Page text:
“It was pretty far,” said Bryce Harper. Added Manager Matt Williams, smiling: “That was a long one.”
After he rounded the bases, Ramos was teased by teammates for benefiting from the windy conditions. “They were laughing at me,” he said. When talking with reporters afterward, Ramos flashed a broad grin when asked about the home run. “It was a good one,” he said. Asked how much the wind helped, he said: “Not that much. I hit that ball well.”
Ramos said that was probably the farthest he has ever hit a ball. He has felt good all camp at the plate, he said, because of the time he spent in his native Venezuela playing winter ball as a designated hitter.
“Those at-bats help me to concentrate a little bit more at the plate and be patient and in the strike zone,” he said. “I wanted to come here and take good at-bats and swing at strikes. Right now, I’m working on that, working on the strike zone. That help me to hit the ball well.”
If Ramos isn’t atop many forecasters’s lists for 2014 breakout stars, he should be. He has the potential to be among the best catchers in baseball with a healthy season. His continued strong showing this spring offers further proof of what could be in store.
“He’s strong,” Williams said. “He’s really strong. With me, the best attribute he’s got is his ability to drive the ball the other way. He does that a lot, too. [Friday], he got one out front. A little wind-aided but that would have got out any park, too.”
>>> Rafael Soriano, the last pitcher to make his spring debut, came on in the fifth inning and allowed two runs on two singles and double. He focused on the strike zone with his fastball and less so on the results. He said he felt good despite allowing the runs. He hopes to improve his slider in the remaining outings, the pitch that he struggled with during stretches last season.
“I have a couple bullpens and I feel my slider is there,” Soriano said. “That’s all that matter to me. I think I throw a couple sliders and not bad for the first time.”
Soriano is slated to throw about nine innings this spring. Williams wants to limit the late-inning relievers’s workloads, but Soriano also prefers a light spring load to save himself for the season. Soriano appeared to be easing himself into his spring schedule with a relaxed demeanor on the mound on Friday.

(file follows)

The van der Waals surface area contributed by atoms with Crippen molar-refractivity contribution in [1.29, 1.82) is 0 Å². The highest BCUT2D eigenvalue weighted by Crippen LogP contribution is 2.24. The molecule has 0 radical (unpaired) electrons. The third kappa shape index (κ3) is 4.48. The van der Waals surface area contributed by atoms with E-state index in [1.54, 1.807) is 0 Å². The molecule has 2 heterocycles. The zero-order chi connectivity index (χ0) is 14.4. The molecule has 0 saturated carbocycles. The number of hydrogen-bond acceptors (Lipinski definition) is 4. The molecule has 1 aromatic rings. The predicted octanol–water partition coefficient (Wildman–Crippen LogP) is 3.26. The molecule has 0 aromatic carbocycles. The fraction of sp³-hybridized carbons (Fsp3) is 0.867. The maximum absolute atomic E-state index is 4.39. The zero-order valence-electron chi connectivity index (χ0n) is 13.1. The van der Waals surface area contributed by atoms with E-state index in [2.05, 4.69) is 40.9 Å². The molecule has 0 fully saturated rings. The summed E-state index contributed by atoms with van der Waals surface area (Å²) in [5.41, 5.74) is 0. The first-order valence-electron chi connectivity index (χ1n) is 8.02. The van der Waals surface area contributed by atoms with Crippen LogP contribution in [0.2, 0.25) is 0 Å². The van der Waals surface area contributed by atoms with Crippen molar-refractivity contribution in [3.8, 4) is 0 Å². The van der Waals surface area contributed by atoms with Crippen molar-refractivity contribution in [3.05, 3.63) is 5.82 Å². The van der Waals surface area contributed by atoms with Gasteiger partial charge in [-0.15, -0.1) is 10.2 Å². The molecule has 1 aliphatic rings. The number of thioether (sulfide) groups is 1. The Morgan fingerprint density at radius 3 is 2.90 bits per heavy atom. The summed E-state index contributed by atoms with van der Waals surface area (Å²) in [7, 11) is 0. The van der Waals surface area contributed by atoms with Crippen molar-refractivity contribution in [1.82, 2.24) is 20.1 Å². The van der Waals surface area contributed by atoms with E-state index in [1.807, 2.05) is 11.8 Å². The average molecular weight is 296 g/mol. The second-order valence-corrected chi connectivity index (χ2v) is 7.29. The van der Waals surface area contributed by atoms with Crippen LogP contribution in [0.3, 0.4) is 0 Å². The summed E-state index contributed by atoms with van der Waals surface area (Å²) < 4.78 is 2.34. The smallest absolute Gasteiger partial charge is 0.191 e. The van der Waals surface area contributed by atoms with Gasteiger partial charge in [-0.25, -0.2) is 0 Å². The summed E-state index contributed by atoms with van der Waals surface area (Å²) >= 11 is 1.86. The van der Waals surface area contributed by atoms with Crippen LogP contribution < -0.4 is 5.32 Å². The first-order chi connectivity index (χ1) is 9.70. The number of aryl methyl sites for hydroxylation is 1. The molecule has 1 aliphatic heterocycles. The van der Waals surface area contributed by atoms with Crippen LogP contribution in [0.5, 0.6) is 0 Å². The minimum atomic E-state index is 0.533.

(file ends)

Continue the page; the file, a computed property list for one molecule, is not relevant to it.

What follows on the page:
“That’s pretty typical of guys who close games,” Williams said. “They’re not worried about stats in spring training. They’re making sure that they’re arm strength is there.”
>>> Tanner Roark, who is competing for the final spot in the starting rotation, made his second start of the spring. He was originally scheduled to piggback starter Doug Fister, but was moved to starter after Fister’s MRI showed elbow inflammation. Roark allowed one run, a home run, over 2 2/3 innings. He allowed four hits and struck out three. He threw 49 pitches, 20 of them for strikes.
The windy conditions moved Roark’s pitches more than normal, and he felt his sinker diving a lot. He lacked aggressiveness in some at-bats, he said, and tried nibbling around the strike zone some. The normally efficient Roark hopes to improve in his next outing.
“It was alright,” he said. “I coulda finished off hitters a little better than what I did. Getting ahead a little bit more. Other than that, felt pretty good.”
>>> Tyler Moore went 0 for 3 with three strikeouts on Friday. He has seven strikeouts in 15 at-bats and managed only three hits. Zach Walters continues his early hot hitting, smacking a two-run single in the sixth inning. He is 7 for 9 with four extra-base hits this spring.
>>> Jerry Blevins fired 1 2/3 scoreless innings, allowing only one baserunner. Christian Garcia threw 1 1/3 innings and allowed two runs on two hits and walked one. He also struck out three.